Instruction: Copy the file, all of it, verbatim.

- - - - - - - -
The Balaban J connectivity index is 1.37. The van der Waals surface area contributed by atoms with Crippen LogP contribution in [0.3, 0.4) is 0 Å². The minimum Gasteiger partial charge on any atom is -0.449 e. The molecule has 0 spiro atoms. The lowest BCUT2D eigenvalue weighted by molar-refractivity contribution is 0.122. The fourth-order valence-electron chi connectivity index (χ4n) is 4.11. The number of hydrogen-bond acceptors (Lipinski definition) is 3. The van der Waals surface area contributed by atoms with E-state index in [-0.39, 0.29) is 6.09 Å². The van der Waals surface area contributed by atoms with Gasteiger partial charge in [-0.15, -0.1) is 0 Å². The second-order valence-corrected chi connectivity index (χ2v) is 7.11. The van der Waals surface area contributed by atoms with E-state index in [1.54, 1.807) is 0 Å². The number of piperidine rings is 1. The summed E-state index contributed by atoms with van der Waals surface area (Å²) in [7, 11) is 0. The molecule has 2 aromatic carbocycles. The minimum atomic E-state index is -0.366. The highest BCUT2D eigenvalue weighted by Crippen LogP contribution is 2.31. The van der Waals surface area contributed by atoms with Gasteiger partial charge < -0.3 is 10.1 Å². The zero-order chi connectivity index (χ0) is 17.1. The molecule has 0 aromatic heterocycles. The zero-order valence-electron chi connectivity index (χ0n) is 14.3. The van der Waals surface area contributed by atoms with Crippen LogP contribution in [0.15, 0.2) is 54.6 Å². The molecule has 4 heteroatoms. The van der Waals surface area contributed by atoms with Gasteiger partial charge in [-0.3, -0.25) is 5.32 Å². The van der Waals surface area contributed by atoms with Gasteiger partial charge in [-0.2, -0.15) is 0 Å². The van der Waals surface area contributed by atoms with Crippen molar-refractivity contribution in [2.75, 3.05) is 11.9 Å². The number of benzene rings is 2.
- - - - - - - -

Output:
The Balaban J connectivity index is 1.37. The van der Waals surface area contributed by atoms with Crippen LogP contribution in [0.3, 0.4) is 0 Å². The minimum Gasteiger partial charge on any atom is -0.449 e. The molecule has 0 spiro atoms. The lowest BCUT2D eigenvalue weighted by molar-refractivity contribution is 0.122. The fourth-order valence-electron chi connectivity index (χ4n) is 4.11. The number of hydrogen-bond acceptors (Lipinski definition) is 3. The van der Waals surface area contributed by atoms with E-state index in [-0.39, 0.29) is 6.09 Å². The van der Waals surface area contributed by atoms with Gasteiger partial charge in [-0.15, -0.1) is 0 Å². The second-order valence-corrected chi connectivity index (χ2v) is 7.11. The van der Waals surface area contributed by atoms with E-state index in [1.54, 1.807) is 0 Å². The number of piperidine rings is 1. The summed E-state index contributed by atoms with van der Waals surface area (Å²) in [7, 11) is 0. The molecule has 2 aromatic carbocycles. The minimum atomic E-state index is -0.366. The highest BCUT2D eigenvalue weighted by Crippen LogP contribution is 2.31. The van der Waals surface area contributed by atoms with Gasteiger partial charge < -0.3 is 10.1 Å². The zero-order chi connectivity index (χ0) is 17.1. The molecule has 0 aromatic heterocycles. The zero-order valence-electron chi connectivity index (χ0n) is 14.3. The van der Waals surface area contributed by atoms with Crippen LogP contribution in [0.15, 0.2) is 54.6 Å². The molecule has 4 heteroatoms. The van der Waals surface area contributed by atoms with Gasteiger partial charge in [-0.3, -0.25) is 5.32 Å². The van der Waals surface area contributed by atoms with Gasteiger partial charge in [-0.2, -0.15) is 0 Å². The van der Waals surface area contributed by atoms with Crippen molar-refractivity contribution in [2.75, 3.05) is 11.9 Å². The number of benzene rings is 2.